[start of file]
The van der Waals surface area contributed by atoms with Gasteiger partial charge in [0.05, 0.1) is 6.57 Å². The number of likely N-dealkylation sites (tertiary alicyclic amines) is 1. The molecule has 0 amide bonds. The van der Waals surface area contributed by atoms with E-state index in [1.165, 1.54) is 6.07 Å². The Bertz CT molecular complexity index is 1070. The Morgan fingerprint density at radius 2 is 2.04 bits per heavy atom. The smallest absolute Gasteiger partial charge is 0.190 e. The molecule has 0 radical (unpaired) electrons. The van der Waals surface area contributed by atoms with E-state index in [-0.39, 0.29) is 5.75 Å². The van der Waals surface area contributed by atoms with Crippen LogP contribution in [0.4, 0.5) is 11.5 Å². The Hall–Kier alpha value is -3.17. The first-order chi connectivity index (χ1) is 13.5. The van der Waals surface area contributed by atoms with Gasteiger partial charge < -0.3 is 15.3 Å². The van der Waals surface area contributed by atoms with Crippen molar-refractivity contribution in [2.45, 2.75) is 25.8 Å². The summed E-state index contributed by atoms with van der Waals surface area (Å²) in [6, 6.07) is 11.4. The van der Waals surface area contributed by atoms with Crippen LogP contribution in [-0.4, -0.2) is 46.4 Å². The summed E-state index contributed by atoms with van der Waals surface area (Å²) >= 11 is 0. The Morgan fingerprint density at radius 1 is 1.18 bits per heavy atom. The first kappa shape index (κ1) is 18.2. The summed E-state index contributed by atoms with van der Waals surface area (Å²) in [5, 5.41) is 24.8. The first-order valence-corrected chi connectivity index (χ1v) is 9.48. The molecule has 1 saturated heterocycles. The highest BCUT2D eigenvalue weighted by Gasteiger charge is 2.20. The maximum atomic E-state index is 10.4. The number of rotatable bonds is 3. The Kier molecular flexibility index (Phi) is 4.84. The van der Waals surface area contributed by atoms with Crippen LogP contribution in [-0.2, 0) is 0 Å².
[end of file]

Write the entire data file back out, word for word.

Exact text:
The van der Waals surface area contributed by atoms with Gasteiger partial charge in [0.05, 0.1) is 6.57 Å². The number of likely N-dealkylation sites (tertiary alicyclic amines) is 1. The molecule has 0 amide bonds. The van der Waals surface area contributed by atoms with E-state index in [1.165, 1.54) is 6.07 Å². The Bertz CT molecular complexity index is 1070. The Morgan fingerprint density at radius 2 is 2.04 bits per heavy atom. The smallest absolute Gasteiger partial charge is 0.190 e. The molecule has 0 radical (unpaired) electrons. The van der Waals surface area contributed by atoms with E-state index in [-0.39, 0.29) is 5.75 Å². The van der Waals surface area contributed by atoms with Crippen LogP contribution in [0.4, 0.5) is 11.5 Å². The Hall–Kier alpha value is -3.17. The first-order chi connectivity index (χ1) is 13.5. The van der Waals surface area contributed by atoms with Gasteiger partial charge < -0.3 is 15.3 Å². The van der Waals surface area contributed by atoms with Crippen molar-refractivity contribution in [2.45, 2.75) is 25.8 Å². The summed E-state index contributed by atoms with van der Waals surface area (Å²) in [6, 6.07) is 11.4. The van der Waals surface area contributed by atoms with Crippen LogP contribution in [-0.4, -0.2) is 46.4 Å². The summed E-state index contributed by atoms with van der Waals surface area (Å²) >= 11 is 0. The Morgan fingerprint density at radius 1 is 1.18 bits per heavy atom. The first kappa shape index (κ1) is 18.2. The summed E-state index contributed by atoms with van der Waals surface area (Å²) in [5, 5.41) is 24.8. The first-order valence-corrected chi connectivity index (χ1v) is 9.48. The molecule has 1 saturated heterocycles. The highest BCUT2D eigenvalue weighted by Gasteiger charge is 2.20. The maximum atomic E-state index is 10.4. The number of rotatable bonds is 3. The Kier molecular flexibility index (Phi) is 4.84. The van der Waals surface area contributed by atoms with Crippen LogP contribution in [-0.2, 0) is 0 Å².